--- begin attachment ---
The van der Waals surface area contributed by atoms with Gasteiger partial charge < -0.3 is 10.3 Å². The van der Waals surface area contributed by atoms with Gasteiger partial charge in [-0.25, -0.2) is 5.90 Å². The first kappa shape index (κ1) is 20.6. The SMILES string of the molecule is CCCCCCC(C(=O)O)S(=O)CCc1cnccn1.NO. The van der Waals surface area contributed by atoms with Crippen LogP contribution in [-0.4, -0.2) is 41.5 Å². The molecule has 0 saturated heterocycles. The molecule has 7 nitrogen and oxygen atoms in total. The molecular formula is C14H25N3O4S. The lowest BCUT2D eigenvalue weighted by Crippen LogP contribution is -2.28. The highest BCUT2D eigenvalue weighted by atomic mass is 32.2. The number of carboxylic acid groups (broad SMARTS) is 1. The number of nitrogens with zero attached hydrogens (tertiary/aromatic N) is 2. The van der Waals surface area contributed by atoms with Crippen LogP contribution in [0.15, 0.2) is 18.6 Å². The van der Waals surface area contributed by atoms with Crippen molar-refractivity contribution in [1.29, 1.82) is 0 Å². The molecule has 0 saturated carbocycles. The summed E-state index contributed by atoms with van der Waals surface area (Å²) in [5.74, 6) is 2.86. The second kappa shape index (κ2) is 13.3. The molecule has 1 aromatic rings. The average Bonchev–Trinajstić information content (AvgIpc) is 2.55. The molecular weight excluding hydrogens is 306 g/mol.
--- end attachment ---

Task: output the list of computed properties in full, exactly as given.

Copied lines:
The van der Waals surface area contributed by atoms with Gasteiger partial charge < -0.3 is 10.3 Å². The van der Waals surface area contributed by atoms with Gasteiger partial charge in [-0.25, -0.2) is 5.90 Å². The first kappa shape index (κ1) is 20.6. The SMILES string of the molecule is CCCCCCC(C(=O)O)S(=O)CCc1cnccn1.NO. The van der Waals surface area contributed by atoms with Crippen LogP contribution in [-0.4, -0.2) is 41.5 Å². The molecule has 0 saturated heterocycles. The molecule has 7 nitrogen and oxygen atoms in total. The molecular formula is C14H25N3O4S. The lowest BCUT2D eigenvalue weighted by Crippen LogP contribution is -2.28. The highest BCUT2D eigenvalue weighted by atomic mass is 32.2. The number of carboxylic acid groups (broad SMARTS) is 1. The number of nitrogens with zero attached hydrogens (tertiary/aromatic N) is 2. The van der Waals surface area contributed by atoms with Crippen LogP contribution in [0.15, 0.2) is 18.6 Å². The van der Waals surface area contributed by atoms with Crippen molar-refractivity contribution in [1.29, 1.82) is 0 Å². The molecule has 0 saturated carbocycles. The summed E-state index contributed by atoms with van der Waals surface area (Å²) in [5.74, 6) is 2.86. The second kappa shape index (κ2) is 13.3. The molecule has 1 aromatic rings. The average Bonchev–Trinajstić information content (AvgIpc) is 2.55. The molecular weight excluding hydrogens is 306 g/mol.